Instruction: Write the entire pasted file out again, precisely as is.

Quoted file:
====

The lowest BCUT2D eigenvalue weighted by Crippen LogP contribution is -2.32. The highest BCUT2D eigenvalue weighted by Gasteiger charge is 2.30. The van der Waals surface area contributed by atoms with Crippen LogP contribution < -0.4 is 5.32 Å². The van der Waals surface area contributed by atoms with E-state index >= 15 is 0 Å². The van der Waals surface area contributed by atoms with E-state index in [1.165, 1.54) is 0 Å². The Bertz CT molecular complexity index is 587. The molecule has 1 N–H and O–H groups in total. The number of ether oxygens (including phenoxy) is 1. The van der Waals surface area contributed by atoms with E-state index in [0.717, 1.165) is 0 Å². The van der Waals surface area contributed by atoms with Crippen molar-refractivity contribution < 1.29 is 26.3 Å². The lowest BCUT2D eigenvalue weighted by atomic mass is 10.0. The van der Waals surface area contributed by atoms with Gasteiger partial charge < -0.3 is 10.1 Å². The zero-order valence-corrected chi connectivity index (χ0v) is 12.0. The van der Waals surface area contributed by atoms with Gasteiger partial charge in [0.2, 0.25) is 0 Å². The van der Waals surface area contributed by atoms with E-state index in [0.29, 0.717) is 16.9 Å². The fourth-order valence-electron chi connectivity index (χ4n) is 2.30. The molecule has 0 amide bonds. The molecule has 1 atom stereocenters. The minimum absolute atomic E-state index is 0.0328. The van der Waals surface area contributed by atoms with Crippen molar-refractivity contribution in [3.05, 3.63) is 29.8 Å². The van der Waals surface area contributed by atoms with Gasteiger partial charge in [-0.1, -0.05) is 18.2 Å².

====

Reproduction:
The lowest BCUT2D eigenvalue weighted by Crippen LogP contribution is -2.32. The highest BCUT2D eigenvalue weighted by Gasteiger charge is 2.30. The van der Waals surface area contributed by atoms with Crippen LogP contribution < -0.4 is 5.32 Å². The van der Waals surface area contributed by atoms with E-state index >= 15 is 0 Å². The van der Waals surface area contributed by atoms with E-state index in [1.165, 1.54) is 0 Å². The Bertz CT molecular complexity index is 587. The molecule has 1 N–H and O–H groups in total. The number of ether oxygens (including phenoxy) is 1. The van der Waals surface area contributed by atoms with E-state index in [0.717, 1.165) is 0 Å². The van der Waals surface area contributed by atoms with Crippen molar-refractivity contribution < 1.29 is 26.3 Å². The lowest BCUT2D eigenvalue weighted by atomic mass is 10.0. The van der Waals surface area contributed by atoms with Gasteiger partial charge < -0.3 is 10.1 Å². The zero-order valence-corrected chi connectivity index (χ0v) is 12.0. The van der Waals surface area contributed by atoms with Gasteiger partial charge in [0.2, 0.25) is 0 Å². The van der Waals surface area contributed by atoms with E-state index in [0.29, 0.717) is 16.9 Å². The fourth-order valence-electron chi connectivity index (χ4n) is 2.30. The molecule has 0 amide bonds. The molecule has 1 atom stereocenters. The minimum absolute atomic E-state index is 0.0328. The van der Waals surface area contributed by atoms with Crippen molar-refractivity contribution in [3.05, 3.63) is 29.8 Å². The van der Waals surface area contributed by atoms with Gasteiger partial charge in [-0.1, -0.05) is 18.2 Å².